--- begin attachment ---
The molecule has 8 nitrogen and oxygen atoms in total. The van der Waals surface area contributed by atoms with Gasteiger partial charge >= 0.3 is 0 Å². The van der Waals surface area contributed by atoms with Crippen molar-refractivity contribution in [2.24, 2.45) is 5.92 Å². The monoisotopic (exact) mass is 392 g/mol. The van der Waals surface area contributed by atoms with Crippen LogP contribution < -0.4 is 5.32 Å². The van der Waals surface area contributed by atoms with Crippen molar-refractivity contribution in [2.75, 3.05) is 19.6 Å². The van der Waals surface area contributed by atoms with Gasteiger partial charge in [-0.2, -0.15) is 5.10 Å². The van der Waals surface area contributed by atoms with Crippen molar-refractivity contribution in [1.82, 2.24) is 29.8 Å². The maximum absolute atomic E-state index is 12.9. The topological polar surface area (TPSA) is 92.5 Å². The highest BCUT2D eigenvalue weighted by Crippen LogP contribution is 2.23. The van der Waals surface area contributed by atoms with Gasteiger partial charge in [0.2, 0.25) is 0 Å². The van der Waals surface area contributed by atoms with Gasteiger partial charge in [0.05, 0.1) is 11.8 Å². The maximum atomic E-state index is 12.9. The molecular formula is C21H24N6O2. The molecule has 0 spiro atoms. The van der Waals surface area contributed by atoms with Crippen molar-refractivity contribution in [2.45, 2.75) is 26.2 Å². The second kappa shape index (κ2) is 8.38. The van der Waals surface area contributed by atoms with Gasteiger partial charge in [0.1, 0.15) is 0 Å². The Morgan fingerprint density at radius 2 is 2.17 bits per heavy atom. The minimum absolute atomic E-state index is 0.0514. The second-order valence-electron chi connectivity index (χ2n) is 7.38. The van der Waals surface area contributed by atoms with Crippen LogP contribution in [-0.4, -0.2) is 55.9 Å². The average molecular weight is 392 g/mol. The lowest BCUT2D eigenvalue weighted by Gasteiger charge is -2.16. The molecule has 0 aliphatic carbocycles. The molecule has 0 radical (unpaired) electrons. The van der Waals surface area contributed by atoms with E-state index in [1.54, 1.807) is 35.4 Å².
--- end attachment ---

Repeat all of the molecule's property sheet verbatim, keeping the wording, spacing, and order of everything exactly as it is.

The molecule has 8 nitrogen and oxygen atoms in total. The van der Waals surface area contributed by atoms with Gasteiger partial charge >= 0.3 is 0 Å². The van der Waals surface area contributed by atoms with Crippen molar-refractivity contribution in [2.24, 2.45) is 5.92 Å². The monoisotopic (exact) mass is 392 g/mol. The van der Waals surface area contributed by atoms with Crippen LogP contribution < -0.4 is 5.32 Å². The van der Waals surface area contributed by atoms with Crippen molar-refractivity contribution in [2.75, 3.05) is 19.6 Å². The van der Waals surface area contributed by atoms with Gasteiger partial charge in [-0.2, -0.15) is 5.10 Å². The van der Waals surface area contributed by atoms with Crippen molar-refractivity contribution in [1.82, 2.24) is 29.8 Å². The maximum absolute atomic E-state index is 12.9. The topological polar surface area (TPSA) is 92.5 Å². The highest BCUT2D eigenvalue weighted by Crippen LogP contribution is 2.23. The van der Waals surface area contributed by atoms with Gasteiger partial charge in [0.2, 0.25) is 0 Å². The van der Waals surface area contributed by atoms with Gasteiger partial charge in [0.05, 0.1) is 11.8 Å². The maximum atomic E-state index is 12.9. The molecular formula is C21H24N6O2. The molecule has 0 spiro atoms. The van der Waals surface area contributed by atoms with Crippen molar-refractivity contribution in [2.45, 2.75) is 26.2 Å². The second kappa shape index (κ2) is 8.38. The van der Waals surface area contributed by atoms with Gasteiger partial charge in [0.1, 0.15) is 0 Å². The Morgan fingerprint density at radius 2 is 2.17 bits per heavy atom. The minimum absolute atomic E-state index is 0.0514. The second-order valence-electron chi connectivity index (χ2n) is 7.38. The van der Waals surface area contributed by atoms with Crippen LogP contribution in [-0.4, -0.2) is 55.9 Å². The average molecular weight is 392 g/mol. The lowest BCUT2D eigenvalue weighted by Gasteiger charge is -2.16. The molecule has 0 aliphatic carbocycles. The molecule has 0 radical (unpaired) electrons. The van der Waals surface area contributed by atoms with E-state index in [1.54, 1.807) is 35.4 Å².